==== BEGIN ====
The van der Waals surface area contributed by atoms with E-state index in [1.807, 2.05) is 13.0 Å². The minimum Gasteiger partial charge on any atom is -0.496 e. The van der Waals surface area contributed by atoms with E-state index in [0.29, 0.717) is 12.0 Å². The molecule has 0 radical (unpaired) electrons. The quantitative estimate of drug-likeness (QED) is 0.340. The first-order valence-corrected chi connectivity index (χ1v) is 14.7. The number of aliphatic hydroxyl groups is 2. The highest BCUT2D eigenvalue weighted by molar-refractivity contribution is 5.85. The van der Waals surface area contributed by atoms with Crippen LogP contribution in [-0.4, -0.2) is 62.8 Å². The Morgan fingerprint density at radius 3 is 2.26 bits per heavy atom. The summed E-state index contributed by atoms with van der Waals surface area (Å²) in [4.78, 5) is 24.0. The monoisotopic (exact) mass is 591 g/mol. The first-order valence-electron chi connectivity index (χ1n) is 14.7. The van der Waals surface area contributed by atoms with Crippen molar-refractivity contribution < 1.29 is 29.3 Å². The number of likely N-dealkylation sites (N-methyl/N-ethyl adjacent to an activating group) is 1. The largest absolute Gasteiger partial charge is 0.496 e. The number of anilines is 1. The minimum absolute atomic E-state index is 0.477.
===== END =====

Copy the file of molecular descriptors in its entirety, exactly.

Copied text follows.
The van der Waals surface area contributed by atoms with E-state index in [1.807, 2.05) is 13.0 Å². The minimum Gasteiger partial charge on any atom is -0.496 e. The van der Waals surface area contributed by atoms with E-state index in [0.29, 0.717) is 12.0 Å². The molecule has 0 radical (unpaired) electrons. The quantitative estimate of drug-likeness (QED) is 0.340. The first-order valence-corrected chi connectivity index (χ1v) is 14.7. The number of aliphatic hydroxyl groups is 2. The highest BCUT2D eigenvalue weighted by molar-refractivity contribution is 5.85. The van der Waals surface area contributed by atoms with Crippen LogP contribution in [-0.4, -0.2) is 62.8 Å². The Morgan fingerprint density at radius 3 is 2.26 bits per heavy atom. The summed E-state index contributed by atoms with van der Waals surface area (Å²) in [4.78, 5) is 24.0. The monoisotopic (exact) mass is 591 g/mol. The first-order valence-electron chi connectivity index (χ1n) is 14.7. The van der Waals surface area contributed by atoms with Crippen molar-refractivity contribution < 1.29 is 29.3 Å². The number of likely N-dealkylation sites (N-methyl/N-ethyl adjacent to an activating group) is 1. The largest absolute Gasteiger partial charge is 0.496 e. The number of anilines is 1. The minimum absolute atomic E-state index is 0.477.